Last edited by OBob Gold on November 5th, 2009, 9:15 pm, edited 1 time in total.
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twink1291
twink1291

January 13th, 2004, 5:21 pm #39

Bob, I've read your reply several times and I think I am beginning to understand. You got exactly to the heart of my question. Thanks so much.

HK.
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IrishLotus GOLD
IrishLotus GOLD

March 18th, 2004, 11:26 pm #40

Thanks for poppin this one up Parker! As it turns out, I am almost *twice* the quitter I was when I first responded to this thread (nearly 18 months free), and the best thing I can tell you all is that this comfort keeps getting better and better! I am beginning to truly feel in charge of ALL my actions (and Reactions for that matter), now that I am in control of my addiction to nicotine. Absolutely incredible. Thanks Marty for writin' this one in the first place...it's nice to look back and see how far we've come.

YQS~Lotus

Free and very gratefully healing for 1 Year, 5 Months, 3 Weeks, 1 Day, 20 hours, 21 minutes and 51 seconds (540 days). I have saved $4,056.35 by not smoking 16,225 cigarettes. I have saved 1 Month, 3 Weeks, 5 Days, 8 hours and 5 minutes of my life.
"I am convinced that life is 10% what happpens to me and 90% how I react to it. And so it is with you...we are in charge of our attitudes."
- Charles Swindoll
Last edited by IrishLotus GOLD on November 5th, 2009, 9:17 pm, edited 1 time in total.
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Golddabler1
Golddabler1

March 18th, 2004, 11:45 pm #41

I can,t believe that i have never responded to this,as marty says that dreading feeling when going to bed,i have my first sore throat since i quit,it is a dry cough,but what a difference to go to bed and believe that this is what i have,a year ago i would have had a big dark shadow hanging over me,i would have went to bed wondering as i tried to doze off if i was suffering from something more serious.My quit means the world to me now,i see things very clearly as far as nicotine addiction is concerned,i am in a place where active addiction is a thousand miles away but ironically it is also just a puff away,thankfully that puff is no longer an option.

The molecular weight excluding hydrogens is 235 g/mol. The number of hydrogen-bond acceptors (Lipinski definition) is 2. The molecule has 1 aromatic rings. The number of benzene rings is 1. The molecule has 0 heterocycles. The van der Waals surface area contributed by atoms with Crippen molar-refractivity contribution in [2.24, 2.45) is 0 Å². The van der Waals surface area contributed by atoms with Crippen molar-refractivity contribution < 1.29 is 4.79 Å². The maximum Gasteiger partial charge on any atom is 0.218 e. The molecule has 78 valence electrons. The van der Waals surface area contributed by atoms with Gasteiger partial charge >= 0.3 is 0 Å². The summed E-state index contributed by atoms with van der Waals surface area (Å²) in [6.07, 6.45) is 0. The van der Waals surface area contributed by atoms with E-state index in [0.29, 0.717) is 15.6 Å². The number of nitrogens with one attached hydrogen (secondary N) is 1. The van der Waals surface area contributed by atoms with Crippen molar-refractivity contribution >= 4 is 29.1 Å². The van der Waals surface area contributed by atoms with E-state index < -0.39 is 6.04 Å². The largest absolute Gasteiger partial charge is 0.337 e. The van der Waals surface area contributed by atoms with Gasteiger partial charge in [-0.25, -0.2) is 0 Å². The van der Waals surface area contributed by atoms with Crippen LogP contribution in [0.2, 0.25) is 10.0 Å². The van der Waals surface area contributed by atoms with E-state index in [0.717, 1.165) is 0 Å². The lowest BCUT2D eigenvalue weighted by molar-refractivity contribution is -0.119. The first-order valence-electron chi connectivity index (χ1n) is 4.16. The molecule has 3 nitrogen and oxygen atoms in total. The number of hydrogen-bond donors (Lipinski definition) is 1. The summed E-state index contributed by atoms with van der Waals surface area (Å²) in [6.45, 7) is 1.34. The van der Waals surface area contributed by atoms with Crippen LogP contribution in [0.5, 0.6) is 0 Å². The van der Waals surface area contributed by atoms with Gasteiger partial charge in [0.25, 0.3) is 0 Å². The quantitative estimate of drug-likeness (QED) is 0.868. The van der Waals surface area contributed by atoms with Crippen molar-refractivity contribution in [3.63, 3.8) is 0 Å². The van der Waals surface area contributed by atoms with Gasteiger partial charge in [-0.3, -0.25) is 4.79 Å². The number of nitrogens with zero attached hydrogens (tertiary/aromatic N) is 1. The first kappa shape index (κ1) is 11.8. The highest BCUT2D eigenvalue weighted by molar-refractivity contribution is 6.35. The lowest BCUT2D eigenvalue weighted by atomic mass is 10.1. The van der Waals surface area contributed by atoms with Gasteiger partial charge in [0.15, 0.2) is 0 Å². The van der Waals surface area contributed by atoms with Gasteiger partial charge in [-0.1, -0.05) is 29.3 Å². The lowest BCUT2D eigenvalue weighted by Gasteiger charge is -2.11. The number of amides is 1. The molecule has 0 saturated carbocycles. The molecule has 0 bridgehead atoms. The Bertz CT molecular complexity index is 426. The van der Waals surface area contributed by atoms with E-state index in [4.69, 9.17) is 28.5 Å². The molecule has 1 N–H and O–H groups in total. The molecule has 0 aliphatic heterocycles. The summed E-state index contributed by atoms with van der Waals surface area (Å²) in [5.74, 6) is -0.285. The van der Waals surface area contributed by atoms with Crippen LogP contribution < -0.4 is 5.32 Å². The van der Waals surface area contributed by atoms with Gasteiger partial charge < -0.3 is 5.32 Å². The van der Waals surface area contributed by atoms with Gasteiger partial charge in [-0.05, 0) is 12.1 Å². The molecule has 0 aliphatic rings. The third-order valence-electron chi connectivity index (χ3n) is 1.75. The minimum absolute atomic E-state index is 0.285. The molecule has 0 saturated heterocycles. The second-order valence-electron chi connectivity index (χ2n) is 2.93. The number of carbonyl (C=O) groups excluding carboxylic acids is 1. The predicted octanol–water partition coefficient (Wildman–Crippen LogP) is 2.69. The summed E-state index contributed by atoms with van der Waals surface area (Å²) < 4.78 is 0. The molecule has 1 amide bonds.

Rickdabler 1 year 1 week 2 days 12 hrs happily nicotine free.
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SweetLorraine (Gold)
SweetLorraine (Gold)

March 19th, 2004, 10:58 pm #42

Like Rick I can't believe I've never posted how much I love this post. Marty is, as always spot on.
Last edited by SweetLorraine (Gold) on November 5th, 2009, 9:18 pm, edited 1 time in total.
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marty (gold)
marty (gold)

March 19th, 2004, 11:06 pm #43

Hey, I wrote that nearly two years ago
And you know what ? I still agree with myself
Still going stronger and stronger, calmer and easier, every month and year that rolls by.
And LOVING IT !!!!!!!!!!!
Marty
NOT A PUFF for three years, three months, two weeks : 21687 cigarettes not smoked, saving $7,590.75: Life saved: 10 weeks, 5 days
Last edited by marty (gold) on November 5th, 2009, 9:33 pm, edited 1 time in total.
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John (Gold)
John (Gold)

April 11th, 2004, 10:40 am #44

If 200 butts are pictured above then piture another
110 ashtrays just like it that Marty didn't smoke
Last edited by John (Gold) on November 5th, 2009, 9:30 pm, edited 1 time in total.
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Hillbilly(Gold)
Hillbilly(Gold)

September 20th, 2004, 8:33 pm #45

If you're on Day Three and still hurting, this is what you have to look forward to.

Don't cheat yourself out of this kind of comfort.
Last edited by Hillbilly(Gold) on November 5th, 2009, 9:34 pm, edited 1 time in total.